A new study conducted by researchers from Emory University suggests that there is a link between perceived stress and cognitive impairment.
The study involved 24,448 people, both Black and White, with an average age of 64 years, who participated in the Reasons for Geographic and Racial Differences in Stroke study.
The study found that nearly 23% of the participants reported high levels of stress.
Those with higher levels of stress had a higher chance of having poor cognition, even after adjusting for factors such as sociodemographic variables, cardiovascular risk factors, and depression.
The risk of poor cognition was 1.37 times higher for those with high-stress levels compared to those with low-stress levels.
The study also found a strong association between changes in the Perceived Stress Scale score and incident cognitive impairment, even after adjusting for other factors.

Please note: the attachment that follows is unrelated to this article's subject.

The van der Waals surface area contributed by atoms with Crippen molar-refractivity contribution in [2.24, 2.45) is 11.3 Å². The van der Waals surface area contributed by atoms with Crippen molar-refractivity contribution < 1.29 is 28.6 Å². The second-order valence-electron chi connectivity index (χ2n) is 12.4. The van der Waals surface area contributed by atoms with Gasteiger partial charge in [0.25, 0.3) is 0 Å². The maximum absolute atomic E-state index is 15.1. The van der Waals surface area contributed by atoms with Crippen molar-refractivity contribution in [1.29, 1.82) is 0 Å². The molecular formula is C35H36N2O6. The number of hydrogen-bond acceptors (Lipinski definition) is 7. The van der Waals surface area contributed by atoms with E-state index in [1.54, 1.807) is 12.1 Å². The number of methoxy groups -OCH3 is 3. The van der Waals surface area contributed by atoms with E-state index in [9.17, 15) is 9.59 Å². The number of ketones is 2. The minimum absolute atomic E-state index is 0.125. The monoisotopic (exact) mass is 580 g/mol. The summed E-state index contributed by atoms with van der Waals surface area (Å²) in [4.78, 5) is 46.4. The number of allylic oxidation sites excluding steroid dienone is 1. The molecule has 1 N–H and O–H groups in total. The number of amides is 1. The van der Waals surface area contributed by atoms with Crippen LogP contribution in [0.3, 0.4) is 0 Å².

This means that as perceived stress levels increased, so did the likelihood of developing cognitive impairment over time.
The results of the study suggest that regular screening and targeted interventions for stress may be necessary for older adults.
It is important to note that the study found no impact on the results from age, race, or sex, meaning that the association between stress and cognitive impairment applies to individuals regardless of these factors.
In conclusion, this study highlights the importance of managing stress in order to prevent cognitive decline and maintain cognitive health in older adults.
Regular screening for stress and implementing targeted interventions may be key to achieving this goal.
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The study was published online in JAMA Network Open.
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